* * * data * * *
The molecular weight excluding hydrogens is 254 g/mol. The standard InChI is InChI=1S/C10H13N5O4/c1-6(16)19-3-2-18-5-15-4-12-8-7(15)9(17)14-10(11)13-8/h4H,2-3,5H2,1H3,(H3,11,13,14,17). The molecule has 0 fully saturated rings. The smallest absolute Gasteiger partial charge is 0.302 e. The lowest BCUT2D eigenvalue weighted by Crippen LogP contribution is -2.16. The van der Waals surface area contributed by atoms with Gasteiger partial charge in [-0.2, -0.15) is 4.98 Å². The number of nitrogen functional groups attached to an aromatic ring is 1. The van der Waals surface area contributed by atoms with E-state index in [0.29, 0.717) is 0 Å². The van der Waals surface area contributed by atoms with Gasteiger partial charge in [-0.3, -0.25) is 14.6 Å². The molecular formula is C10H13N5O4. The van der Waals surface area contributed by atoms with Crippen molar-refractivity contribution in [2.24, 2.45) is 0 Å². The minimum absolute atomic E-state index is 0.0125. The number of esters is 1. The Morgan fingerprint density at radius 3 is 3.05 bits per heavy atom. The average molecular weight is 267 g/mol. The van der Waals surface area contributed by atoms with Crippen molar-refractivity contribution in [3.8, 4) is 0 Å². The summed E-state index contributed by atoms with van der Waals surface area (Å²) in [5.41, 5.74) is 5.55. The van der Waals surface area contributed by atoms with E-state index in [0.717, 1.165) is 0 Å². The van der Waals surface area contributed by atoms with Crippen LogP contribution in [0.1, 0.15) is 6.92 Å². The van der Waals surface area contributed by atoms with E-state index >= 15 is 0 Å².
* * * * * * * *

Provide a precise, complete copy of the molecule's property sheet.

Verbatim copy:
The molecular weight excluding hydrogens is 254 g/mol. The standard InChI is InChI=1S/C10H13N5O4/c1-6(16)19-3-2-18-5-15-4-12-8-7(15)9(17)14-10(11)13-8/h4H,2-3,5H2,1H3,(H3,11,13,14,17). The molecule has 0 fully saturated rings. The smallest absolute Gasteiger partial charge is 0.302 e. The lowest BCUT2D eigenvalue weighted by Crippen LogP contribution is -2.16. The van der Waals surface area contributed by atoms with Gasteiger partial charge in [-0.2, -0.15) is 4.98 Å². The number of nitrogen functional groups attached to an aromatic ring is 1. The van der Waals surface area contributed by atoms with E-state index in [0.29, 0.717) is 0 Å². The van der Waals surface area contributed by atoms with Gasteiger partial charge in [-0.3, -0.25) is 14.6 Å². The molecular formula is C10H13N5O4. The van der Waals surface area contributed by atoms with Crippen molar-refractivity contribution in [2.24, 2.45) is 0 Å². The minimum absolute atomic E-state index is 0.0125. The number of esters is 1. The Morgan fingerprint density at radius 3 is 3.05 bits per heavy atom. The average molecular weight is 267 g/mol. The van der Waals surface area contributed by atoms with Crippen molar-refractivity contribution in [3.8, 4) is 0 Å². The summed E-state index contributed by atoms with van der Waals surface area (Å²) in [5.41, 5.74) is 5.55. The van der Waals surface area contributed by atoms with E-state index in [0.717, 1.165) is 0 Å². The van der Waals surface area contributed by atoms with Crippen LogP contribution in [0.1, 0.15) is 6.92 Å². The van der Waals surface area contributed by atoms with E-state index >= 15 is 0 Å².